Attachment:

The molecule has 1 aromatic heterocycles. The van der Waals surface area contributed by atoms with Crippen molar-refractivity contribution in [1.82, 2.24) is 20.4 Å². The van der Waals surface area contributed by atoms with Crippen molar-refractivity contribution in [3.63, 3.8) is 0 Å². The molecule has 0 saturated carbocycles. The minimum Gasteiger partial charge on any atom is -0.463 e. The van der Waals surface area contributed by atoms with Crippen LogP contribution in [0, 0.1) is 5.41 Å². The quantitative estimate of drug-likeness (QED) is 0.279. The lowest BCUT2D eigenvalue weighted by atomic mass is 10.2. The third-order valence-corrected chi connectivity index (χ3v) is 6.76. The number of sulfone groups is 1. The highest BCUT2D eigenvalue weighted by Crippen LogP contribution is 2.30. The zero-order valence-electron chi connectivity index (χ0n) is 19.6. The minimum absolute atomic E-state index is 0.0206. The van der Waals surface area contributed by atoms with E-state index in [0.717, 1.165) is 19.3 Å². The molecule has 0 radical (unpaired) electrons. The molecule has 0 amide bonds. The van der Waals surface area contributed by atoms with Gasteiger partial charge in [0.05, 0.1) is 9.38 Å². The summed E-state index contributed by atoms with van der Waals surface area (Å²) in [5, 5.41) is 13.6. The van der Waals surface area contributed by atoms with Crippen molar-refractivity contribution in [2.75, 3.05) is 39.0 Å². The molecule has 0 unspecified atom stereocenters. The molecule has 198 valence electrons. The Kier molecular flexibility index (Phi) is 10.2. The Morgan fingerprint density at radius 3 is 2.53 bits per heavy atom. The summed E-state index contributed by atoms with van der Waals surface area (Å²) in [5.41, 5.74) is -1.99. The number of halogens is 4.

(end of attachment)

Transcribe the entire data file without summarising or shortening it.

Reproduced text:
The molecule has 1 aromatic heterocycles. The van der Waals surface area contributed by atoms with Crippen molar-refractivity contribution in [1.82, 2.24) is 20.4 Å². The van der Waals surface area contributed by atoms with Crippen molar-refractivity contribution in [3.63, 3.8) is 0 Å². The molecule has 0 saturated carbocycles. The minimum Gasteiger partial charge on any atom is -0.463 e. The van der Waals surface area contributed by atoms with Crippen LogP contribution in [0, 0.1) is 5.41 Å². The quantitative estimate of drug-likeness (QED) is 0.279. The lowest BCUT2D eigenvalue weighted by atomic mass is 10.2. The third-order valence-corrected chi connectivity index (χ3v) is 6.76. The number of sulfone groups is 1. The highest BCUT2D eigenvalue weighted by Crippen LogP contribution is 2.30. The zero-order valence-electron chi connectivity index (χ0n) is 19.6. The minimum absolute atomic E-state index is 0.0206. The van der Waals surface area contributed by atoms with E-state index in [0.717, 1.165) is 19.3 Å². The molecule has 0 radical (unpaired) electrons. The molecule has 0 amide bonds. The van der Waals surface area contributed by atoms with Gasteiger partial charge in [0.05, 0.1) is 9.38 Å². The summed E-state index contributed by atoms with van der Waals surface area (Å²) in [5, 5.41) is 13.6. The van der Waals surface area contributed by atoms with Crippen molar-refractivity contribution in [2.75, 3.05) is 39.0 Å². The molecule has 0 unspecified atom stereocenters. The molecule has 198 valence electrons. The Kier molecular flexibility index (Phi) is 10.2. The Morgan fingerprint density at radius 3 is 2.53 bits per heavy atom. The summed E-state index contributed by atoms with van der Waals surface area (Å²) in [5.41, 5.74) is -1.99. The number of halogens is 4.